Studies of the planet abundance as a function of stellar mass have suggested a strong increase in the frequency of planet occurrence around stars more massive than 1.5 Msun, and that such stars are deficit in short period planets. These planet searches have relied on giant stars for a sample of high mass stars, which are hostile to precision Doppler measurements due to rotation and activity while on the main sequence. The observationally inferred mass for exoplanet hosting giants show discrepancies that can be explained by erroneous mass determinations of some exoplanet host stars. By comparison with a mass distribution function constructed from integrating isochrones, the exoplanet hosts are inconsistent with a population of massive stars. These stars are more likely to have originated from a main sequence population of late F/early G dwarfs with mass 1.0-1.2 Msun, only slightly more more massive than the typical FGK dwarfs with Doppler detected planets. The deficit of short period planets is most likely explained by tidal capture. The planet abundance difference requires either a steeper increase in planet frequency with mass than previously thought or a high rate of false positives due to signals of stellar origin.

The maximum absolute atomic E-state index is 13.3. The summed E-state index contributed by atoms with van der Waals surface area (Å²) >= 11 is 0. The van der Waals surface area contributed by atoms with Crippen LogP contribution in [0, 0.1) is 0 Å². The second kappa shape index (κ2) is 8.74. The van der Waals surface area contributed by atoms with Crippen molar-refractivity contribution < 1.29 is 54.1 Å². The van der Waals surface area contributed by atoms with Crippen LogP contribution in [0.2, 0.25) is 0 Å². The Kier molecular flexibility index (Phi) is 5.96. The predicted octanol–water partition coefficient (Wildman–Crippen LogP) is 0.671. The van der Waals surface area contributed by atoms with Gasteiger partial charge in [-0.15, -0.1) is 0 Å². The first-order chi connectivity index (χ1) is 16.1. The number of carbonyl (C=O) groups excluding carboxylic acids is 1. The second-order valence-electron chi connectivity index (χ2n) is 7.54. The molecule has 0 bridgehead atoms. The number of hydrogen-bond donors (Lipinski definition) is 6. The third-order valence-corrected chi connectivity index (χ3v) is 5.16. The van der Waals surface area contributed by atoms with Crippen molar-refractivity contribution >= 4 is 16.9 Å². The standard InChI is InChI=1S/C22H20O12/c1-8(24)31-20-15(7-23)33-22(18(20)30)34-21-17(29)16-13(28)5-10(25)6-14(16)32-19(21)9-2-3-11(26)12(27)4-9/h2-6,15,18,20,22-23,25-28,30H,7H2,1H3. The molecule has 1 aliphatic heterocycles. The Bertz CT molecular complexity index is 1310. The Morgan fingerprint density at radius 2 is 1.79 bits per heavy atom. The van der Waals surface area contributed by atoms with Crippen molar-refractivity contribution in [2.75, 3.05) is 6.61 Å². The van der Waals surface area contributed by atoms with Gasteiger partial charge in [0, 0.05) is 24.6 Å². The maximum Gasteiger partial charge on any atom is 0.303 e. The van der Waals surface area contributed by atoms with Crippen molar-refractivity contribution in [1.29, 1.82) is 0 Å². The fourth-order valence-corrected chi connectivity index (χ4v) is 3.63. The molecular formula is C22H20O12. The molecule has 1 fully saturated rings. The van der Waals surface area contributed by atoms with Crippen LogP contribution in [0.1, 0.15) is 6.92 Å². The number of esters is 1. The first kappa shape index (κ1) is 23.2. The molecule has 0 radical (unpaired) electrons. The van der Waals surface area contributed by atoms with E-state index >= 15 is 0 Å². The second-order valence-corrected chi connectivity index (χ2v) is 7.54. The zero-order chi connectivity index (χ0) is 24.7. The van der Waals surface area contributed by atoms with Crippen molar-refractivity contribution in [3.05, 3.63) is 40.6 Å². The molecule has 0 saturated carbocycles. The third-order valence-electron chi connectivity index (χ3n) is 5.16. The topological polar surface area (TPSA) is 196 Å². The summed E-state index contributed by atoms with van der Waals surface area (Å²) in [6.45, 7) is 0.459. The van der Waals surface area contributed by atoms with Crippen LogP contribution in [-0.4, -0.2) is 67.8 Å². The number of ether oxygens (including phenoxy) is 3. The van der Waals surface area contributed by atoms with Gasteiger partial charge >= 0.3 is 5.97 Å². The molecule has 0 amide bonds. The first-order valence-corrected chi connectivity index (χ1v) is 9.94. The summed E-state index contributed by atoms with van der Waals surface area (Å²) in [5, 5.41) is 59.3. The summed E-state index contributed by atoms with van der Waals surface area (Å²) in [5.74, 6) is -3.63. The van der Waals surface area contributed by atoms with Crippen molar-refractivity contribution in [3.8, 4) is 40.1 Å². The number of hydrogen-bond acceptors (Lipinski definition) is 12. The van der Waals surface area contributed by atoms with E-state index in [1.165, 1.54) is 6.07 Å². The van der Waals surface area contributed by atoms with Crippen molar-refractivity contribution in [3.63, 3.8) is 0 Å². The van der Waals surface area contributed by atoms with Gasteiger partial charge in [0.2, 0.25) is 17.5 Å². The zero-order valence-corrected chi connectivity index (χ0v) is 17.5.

James P. Lloyd (Cornell University)
January 20, 2012
14:00 - 15:00